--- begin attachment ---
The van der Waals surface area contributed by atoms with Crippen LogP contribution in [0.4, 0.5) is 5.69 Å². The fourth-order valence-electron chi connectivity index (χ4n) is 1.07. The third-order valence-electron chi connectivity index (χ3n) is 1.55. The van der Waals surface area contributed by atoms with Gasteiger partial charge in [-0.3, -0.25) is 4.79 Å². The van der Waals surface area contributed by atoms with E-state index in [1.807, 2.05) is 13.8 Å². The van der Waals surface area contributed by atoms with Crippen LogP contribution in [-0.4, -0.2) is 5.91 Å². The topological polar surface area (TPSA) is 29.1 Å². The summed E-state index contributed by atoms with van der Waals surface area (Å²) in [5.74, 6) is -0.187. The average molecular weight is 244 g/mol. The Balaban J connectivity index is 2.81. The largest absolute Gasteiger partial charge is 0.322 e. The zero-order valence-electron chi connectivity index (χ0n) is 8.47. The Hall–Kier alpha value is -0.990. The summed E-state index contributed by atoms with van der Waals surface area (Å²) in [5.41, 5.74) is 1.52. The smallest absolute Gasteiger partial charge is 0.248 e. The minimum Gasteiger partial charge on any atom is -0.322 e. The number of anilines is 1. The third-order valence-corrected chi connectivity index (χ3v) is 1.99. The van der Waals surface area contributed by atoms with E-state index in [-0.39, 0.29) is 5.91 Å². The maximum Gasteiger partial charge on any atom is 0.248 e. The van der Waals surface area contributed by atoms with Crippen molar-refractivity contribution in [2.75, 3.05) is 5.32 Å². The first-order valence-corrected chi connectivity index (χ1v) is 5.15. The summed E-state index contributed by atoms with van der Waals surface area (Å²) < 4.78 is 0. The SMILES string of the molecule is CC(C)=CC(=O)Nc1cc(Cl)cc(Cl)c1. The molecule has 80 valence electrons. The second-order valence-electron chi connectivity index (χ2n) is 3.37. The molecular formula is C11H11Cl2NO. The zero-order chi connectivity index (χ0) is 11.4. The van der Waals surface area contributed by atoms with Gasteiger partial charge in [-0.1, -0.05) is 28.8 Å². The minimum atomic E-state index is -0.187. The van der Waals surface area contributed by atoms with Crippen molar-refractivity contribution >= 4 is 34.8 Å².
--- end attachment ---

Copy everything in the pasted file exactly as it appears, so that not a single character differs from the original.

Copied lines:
The van der Waals surface area contributed by atoms with Crippen LogP contribution in [0.4, 0.5) is 5.69 Å². The fourth-order valence-electron chi connectivity index (χ4n) is 1.07. The third-order valence-electron chi connectivity index (χ3n) is 1.55. The van der Waals surface area contributed by atoms with Gasteiger partial charge in [-0.3, -0.25) is 4.79 Å². The van der Waals surface area contributed by atoms with E-state index in [1.807, 2.05) is 13.8 Å². The van der Waals surface area contributed by atoms with Crippen LogP contribution in [-0.4, -0.2) is 5.91 Å². The topological polar surface area (TPSA) is 29.1 Å². The summed E-state index contributed by atoms with van der Waals surface area (Å²) in [5.74, 6) is -0.187. The average molecular weight is 244 g/mol. The Balaban J connectivity index is 2.81. The largest absolute Gasteiger partial charge is 0.322 e. The zero-order valence-electron chi connectivity index (χ0n) is 8.47. The Hall–Kier alpha value is -0.990. The summed E-state index contributed by atoms with van der Waals surface area (Å²) in [5.41, 5.74) is 1.52. The smallest absolute Gasteiger partial charge is 0.248 e. The minimum Gasteiger partial charge on any atom is -0.322 e. The number of anilines is 1. The third-order valence-corrected chi connectivity index (χ3v) is 1.99. The van der Waals surface area contributed by atoms with E-state index in [-0.39, 0.29) is 5.91 Å². The maximum Gasteiger partial charge on any atom is 0.248 e. The van der Waals surface area contributed by atoms with Crippen molar-refractivity contribution in [2.75, 3.05) is 5.32 Å². The first-order valence-corrected chi connectivity index (χ1v) is 5.15. The summed E-state index contributed by atoms with van der Waals surface area (Å²) < 4.78 is 0. The SMILES string of the molecule is CC(C)=CC(=O)Nc1cc(Cl)cc(Cl)c1. The molecule has 80 valence electrons. The second-order valence-electron chi connectivity index (χ2n) is 3.37. The molecular formula is C11H11Cl2NO. The zero-order chi connectivity index (χ0) is 11.4. The van der Waals surface area contributed by atoms with Gasteiger partial charge in [-0.1, -0.05) is 28.8 Å². The minimum atomic E-state index is -0.187. The van der Waals surface area contributed by atoms with Crippen molar-refractivity contribution >= 4 is 34.8 Å².